What I learnt about letting go from Devdutt Pattanaik’s Dharma Artha Kama Moksha

Published On: 9th January 2022 | Updated On: 23rd November 2023

I have always been a great admirer of renowned Indian mythologist, speaker and author Devdutt Pattanaik. I have read almost all his books, and his ability to seamlessly straddle different worlds – the ancient, Vedic and Purana history with modern chaotic times – intrigues me to no end. In recent times one book, in particular, captured my interest – Dharma Artha Kama Moksha. As someone with a long corporate experience, chapter 33, Grow up and move on which drew parallels between the four stages of Vedic life – Bhahmacharya-ashram (student life), Grihastha-ashrama (householder), Vanaprastha-ashrama (retirement from household duties) and Sanyasa-ashrama(detached from the world) – with the usual trajectory of corporate life struck a chord.


Pattanaik writes in the chapter, “When one joins an organisation, one spends a lot of time learning – Brahmacharya. Then at a point, the learning stops and one becomes increasingly productive with higher and higher levels of efficiency and effectiveness – Grihastha. After that comes a time when one outgrows a job. This is the stage when one must step into Vanaprastha, when one empowers and enables the next generation to step in. Having created the talent pool that can take one’s place, one achieves Sanyasa, the freedom to move on, out of the current job paradigm and into a new challenging paradigm. And the cycle starts all over again….”


Read the book to appreciate how Pattanaik connects stories from Mahabharata, where king Shantanu and Yayati took advantage of the obedience of their sons to satiate their indulgence in power and pleasure. I wish I could share the whole chapter here in this article, but I am not sure if I can do that without obtaining prior permission. Pattanaik writes how people like Shantanu and Yayati exist in the corporate world who do not want to pass the baton to their subordinates for fear of Sanyasa. He writes, “Letting go, moving on, is perhaps the most important skill one needs to possess in the corporate world”, an observation he explains with the analogy of Janmashtami’s dahi-handi ritual. If people at the bottom do not rise, the person on top cannot reach the pot of butter and curd.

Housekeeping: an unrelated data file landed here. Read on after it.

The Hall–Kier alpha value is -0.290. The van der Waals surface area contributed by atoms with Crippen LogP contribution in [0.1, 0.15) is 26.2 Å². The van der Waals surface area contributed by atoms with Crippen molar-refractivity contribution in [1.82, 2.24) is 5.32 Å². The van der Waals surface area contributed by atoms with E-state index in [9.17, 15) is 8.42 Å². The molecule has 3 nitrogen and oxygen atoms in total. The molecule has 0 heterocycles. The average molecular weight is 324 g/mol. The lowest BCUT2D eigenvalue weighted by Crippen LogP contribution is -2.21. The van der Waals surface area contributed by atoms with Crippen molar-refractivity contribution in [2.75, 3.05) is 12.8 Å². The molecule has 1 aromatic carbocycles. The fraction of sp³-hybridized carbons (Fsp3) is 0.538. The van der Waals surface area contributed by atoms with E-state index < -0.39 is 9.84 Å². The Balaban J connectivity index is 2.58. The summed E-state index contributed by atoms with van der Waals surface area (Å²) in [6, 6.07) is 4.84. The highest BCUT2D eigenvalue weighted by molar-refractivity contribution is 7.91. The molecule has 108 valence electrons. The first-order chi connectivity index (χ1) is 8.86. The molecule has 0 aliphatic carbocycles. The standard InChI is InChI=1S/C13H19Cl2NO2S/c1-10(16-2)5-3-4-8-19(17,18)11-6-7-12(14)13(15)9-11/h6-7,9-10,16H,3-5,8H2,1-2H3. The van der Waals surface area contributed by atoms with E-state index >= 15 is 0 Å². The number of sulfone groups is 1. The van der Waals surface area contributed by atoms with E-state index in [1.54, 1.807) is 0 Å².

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I have been a Toastmaster for over ten years now. I wanted to start a community club to see if I had it in me to create one. Together with a group of equally passionate people, we formed a team. I assumed the role of Bhishma. I decided I will not take the hot seat of power; I will not be part of the office-bearers team, but rather, stay outside and guide them. When I got too involved in the team’s affairs, getting flustered with things not going in the right direction, I became too hard on my teammates. My mentor said, “Sudha, it is time for you to let go,” and I realised the importance and power of letting go.


In the corporate world, this skill doesn’t come easily to many. When one becomes too good at doing what one does, it is time to teach that skill to others and move on. Some become too insecure to allow their juniors to grow. Some founders do not want to pass the baton because the founding organisation is like their child, too close to their heart, similar to how I felt attached to my club.


Many institutions have perished because their leaders didn’t groom their colleagues to step into their shoes. Insecurity and fears of becoming redundant dictate these actions. Once we realise that these four stages are not set in stone but are cyclical, we could become a student once again, when we embark on a new journey and start learning new skills, we could climb to the top and descend again like the cycle of birth-death-rebirth. If only we understood that, we wouldn’t fear death too.


Leaders, an essential trait of leadership is mentoring and grooming the young ones. Do not see your younger colleagues as a threat, but as potentials.


At School of Meaningful Experiences, we help leaders communicate and collaborate with their team, enabling them to overcome their fears and insecurities while creating a cohesive unit that can take on any challenges.

– Sudha Rajesh, SoME Mentor.


Pic credit: Harper Collins publishers India  



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